26 Apr 2013, 2pm-3:30pm, Manchester 227
The truth and appropriateness of statements and instructions about what is the best thing to do (as expressed by declarative sentences containing deontic modals and imperative sentences) can depend on the information that is or will be available to the relevant agent at the time of choice. Moreover, antecedents of conditionals can sometimes behave as if supplying the relevant information for modals or imperatives in the consequent. These interactions between what counts as the best or optimal action for an agent and what information is available poses problems for standard treatments of deontic modals and conditionals in formal semantics. I will start by introducing Cariani, Kaufmann & Kaufmann’s (forthcoming) treatment of the miners’ paradox (Kolodny & MacFarlane 2010), and I will then focus on the influence of subjunctive marking on German modals and point out possible connections to recent work on the distinction between weak and strong necessity modals (like ‘ought’ vs. ‘have to’).
5 Apr 2013, 2pm-3:30pm, Manchester 227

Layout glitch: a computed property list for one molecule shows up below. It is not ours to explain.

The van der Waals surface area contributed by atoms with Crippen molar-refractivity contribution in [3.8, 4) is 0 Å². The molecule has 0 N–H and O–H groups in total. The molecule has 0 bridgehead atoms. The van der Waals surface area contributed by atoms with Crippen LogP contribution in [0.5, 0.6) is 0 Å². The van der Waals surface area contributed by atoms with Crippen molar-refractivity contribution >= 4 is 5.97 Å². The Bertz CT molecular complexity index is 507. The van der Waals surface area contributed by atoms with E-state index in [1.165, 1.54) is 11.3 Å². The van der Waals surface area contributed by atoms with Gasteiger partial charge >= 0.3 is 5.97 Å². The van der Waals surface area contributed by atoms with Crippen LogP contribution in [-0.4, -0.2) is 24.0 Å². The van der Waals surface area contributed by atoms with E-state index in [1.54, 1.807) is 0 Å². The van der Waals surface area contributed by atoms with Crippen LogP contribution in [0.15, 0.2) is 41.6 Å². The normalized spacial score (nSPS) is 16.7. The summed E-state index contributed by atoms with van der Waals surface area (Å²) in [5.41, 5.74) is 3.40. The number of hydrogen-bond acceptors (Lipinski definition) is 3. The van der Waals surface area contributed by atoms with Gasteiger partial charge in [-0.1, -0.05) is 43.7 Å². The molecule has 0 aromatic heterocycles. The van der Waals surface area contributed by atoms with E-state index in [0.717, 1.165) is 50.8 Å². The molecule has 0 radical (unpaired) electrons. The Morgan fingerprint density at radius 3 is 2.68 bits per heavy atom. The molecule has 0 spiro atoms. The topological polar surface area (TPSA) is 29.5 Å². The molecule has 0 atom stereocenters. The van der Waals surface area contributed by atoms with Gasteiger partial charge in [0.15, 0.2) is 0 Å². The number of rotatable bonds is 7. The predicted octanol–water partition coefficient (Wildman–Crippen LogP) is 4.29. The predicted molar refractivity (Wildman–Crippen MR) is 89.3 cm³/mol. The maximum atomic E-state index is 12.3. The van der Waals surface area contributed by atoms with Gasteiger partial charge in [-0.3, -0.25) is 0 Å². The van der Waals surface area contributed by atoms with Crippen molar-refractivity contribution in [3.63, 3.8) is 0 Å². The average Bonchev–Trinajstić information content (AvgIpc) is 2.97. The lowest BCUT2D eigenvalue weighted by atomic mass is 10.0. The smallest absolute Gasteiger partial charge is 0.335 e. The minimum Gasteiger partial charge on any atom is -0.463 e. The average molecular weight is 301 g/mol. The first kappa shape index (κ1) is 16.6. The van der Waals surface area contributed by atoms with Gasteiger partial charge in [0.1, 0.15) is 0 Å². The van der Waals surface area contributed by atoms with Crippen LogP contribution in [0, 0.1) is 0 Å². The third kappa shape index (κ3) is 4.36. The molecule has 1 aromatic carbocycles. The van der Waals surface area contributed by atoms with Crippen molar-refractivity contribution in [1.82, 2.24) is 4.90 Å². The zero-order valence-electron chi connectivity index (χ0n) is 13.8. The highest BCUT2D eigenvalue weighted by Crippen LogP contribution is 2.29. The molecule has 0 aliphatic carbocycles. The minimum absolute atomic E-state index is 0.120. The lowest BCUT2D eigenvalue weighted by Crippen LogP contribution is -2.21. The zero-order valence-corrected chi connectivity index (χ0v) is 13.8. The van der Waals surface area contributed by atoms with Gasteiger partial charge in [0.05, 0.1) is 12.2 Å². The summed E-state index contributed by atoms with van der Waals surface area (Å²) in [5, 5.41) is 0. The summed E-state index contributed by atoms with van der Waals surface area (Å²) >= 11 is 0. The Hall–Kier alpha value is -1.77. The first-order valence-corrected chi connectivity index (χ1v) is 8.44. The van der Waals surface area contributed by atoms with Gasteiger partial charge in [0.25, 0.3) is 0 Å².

In American Sign Language (ASL), conjunction and disjunction are typically conveyed by the same general use coordinator (transcribed as `COORD’). So the sequence of signs “Mary want tea COORD coffee” can be interpreted as `Mary wants tea or coffee’ or `Mary wants tea and coffee’ depending on contextual, prosodic, or other lexical cues. I describe the semantics of two general use coordinators in ASL, making arguments against an ambiguity approach to account for the conjunctive and disjunctive readings. Instead, I propose a Hamblin-style alternative semantics where the disjunctive and conjunctive force comes from external quantification over a set of alternatives. The pragmatic consequences of using only a prosodic distinction between disjunction from conjunction is examined via a felicity judgement study of scalar implicatures. Results indicate decreased scalar implicatures when COORD is used as disjunction, supporting the semantic analysis and suggesting that the contrast of lexical items in the scale plays an important role in its pragmatics. Extensions to other languages with potential general use coordination, such as Japanese and Maricopa, are discussed.